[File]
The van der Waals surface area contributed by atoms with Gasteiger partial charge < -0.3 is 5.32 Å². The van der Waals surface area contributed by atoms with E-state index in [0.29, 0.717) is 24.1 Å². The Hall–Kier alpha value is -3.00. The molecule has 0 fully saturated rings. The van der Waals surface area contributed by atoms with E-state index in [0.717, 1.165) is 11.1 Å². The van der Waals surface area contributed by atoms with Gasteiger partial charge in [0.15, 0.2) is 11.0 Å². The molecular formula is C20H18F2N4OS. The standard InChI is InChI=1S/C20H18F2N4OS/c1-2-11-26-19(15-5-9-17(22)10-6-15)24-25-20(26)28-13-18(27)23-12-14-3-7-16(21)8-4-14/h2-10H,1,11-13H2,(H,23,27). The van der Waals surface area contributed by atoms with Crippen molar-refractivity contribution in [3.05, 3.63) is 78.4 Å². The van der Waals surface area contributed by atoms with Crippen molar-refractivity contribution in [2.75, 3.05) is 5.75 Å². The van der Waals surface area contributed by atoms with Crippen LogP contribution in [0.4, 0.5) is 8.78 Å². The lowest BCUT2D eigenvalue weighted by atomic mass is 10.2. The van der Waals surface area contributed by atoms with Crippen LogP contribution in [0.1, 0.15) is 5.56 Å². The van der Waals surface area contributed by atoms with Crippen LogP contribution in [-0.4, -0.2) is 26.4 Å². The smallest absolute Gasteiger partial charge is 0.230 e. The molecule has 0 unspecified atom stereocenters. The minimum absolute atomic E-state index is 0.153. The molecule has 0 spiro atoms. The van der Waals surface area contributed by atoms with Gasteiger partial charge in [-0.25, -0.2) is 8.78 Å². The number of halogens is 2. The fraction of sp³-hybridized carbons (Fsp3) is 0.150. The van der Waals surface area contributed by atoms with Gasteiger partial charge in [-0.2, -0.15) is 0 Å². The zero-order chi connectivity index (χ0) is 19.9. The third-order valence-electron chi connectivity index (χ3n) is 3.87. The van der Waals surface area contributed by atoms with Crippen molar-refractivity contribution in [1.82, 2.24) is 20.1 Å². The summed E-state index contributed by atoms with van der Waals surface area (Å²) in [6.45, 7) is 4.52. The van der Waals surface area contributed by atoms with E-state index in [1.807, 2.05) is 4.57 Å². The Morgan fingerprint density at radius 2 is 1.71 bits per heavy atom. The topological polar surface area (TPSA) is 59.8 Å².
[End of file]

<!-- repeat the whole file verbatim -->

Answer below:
The van der Waals surface area contributed by atoms with Gasteiger partial charge < -0.3 is 5.32 Å². The van der Waals surface area contributed by atoms with E-state index in [0.29, 0.717) is 24.1 Å². The Hall–Kier alpha value is -3.00. The molecule has 0 fully saturated rings. The van der Waals surface area contributed by atoms with E-state index in [0.717, 1.165) is 11.1 Å². The van der Waals surface area contributed by atoms with Gasteiger partial charge in [0.15, 0.2) is 11.0 Å². The molecular formula is C20H18F2N4OS. The standard InChI is InChI=1S/C20H18F2N4OS/c1-2-11-26-19(15-5-9-17(22)10-6-15)24-25-20(26)28-13-18(27)23-12-14-3-7-16(21)8-4-14/h2-10H,1,11-13H2,(H,23,27). The van der Waals surface area contributed by atoms with Crippen molar-refractivity contribution in [3.05, 3.63) is 78.4 Å². The van der Waals surface area contributed by atoms with Crippen molar-refractivity contribution in [2.75, 3.05) is 5.75 Å². The van der Waals surface area contributed by atoms with Crippen LogP contribution in [0.4, 0.5) is 8.78 Å². The lowest BCUT2D eigenvalue weighted by atomic mass is 10.2. The van der Waals surface area contributed by atoms with Crippen LogP contribution in [0.1, 0.15) is 5.56 Å². The van der Waals surface area contributed by atoms with Crippen LogP contribution in [-0.4, -0.2) is 26.4 Å². The smallest absolute Gasteiger partial charge is 0.230 e. The molecule has 0 unspecified atom stereocenters. The minimum absolute atomic E-state index is 0.153. The molecule has 0 spiro atoms. The van der Waals surface area contributed by atoms with Gasteiger partial charge in [-0.25, -0.2) is 8.78 Å². The number of halogens is 2. The fraction of sp³-hybridized carbons (Fsp3) is 0.150. The van der Waals surface area contributed by atoms with Gasteiger partial charge in [-0.2, -0.15) is 0 Å². The zero-order chi connectivity index (χ0) is 19.9. The third-order valence-electron chi connectivity index (χ3n) is 3.87. The van der Waals surface area contributed by atoms with Crippen molar-refractivity contribution in [1.82, 2.24) is 20.1 Å². The summed E-state index contributed by atoms with van der Waals surface area (Å²) in [6.45, 7) is 4.52. The van der Waals surface area contributed by atoms with E-state index in [1.807, 2.05) is 4.57 Å². The Morgan fingerprint density at radius 2 is 1.71 bits per heavy atom. The topological polar surface area (TPSA) is 59.8 Å².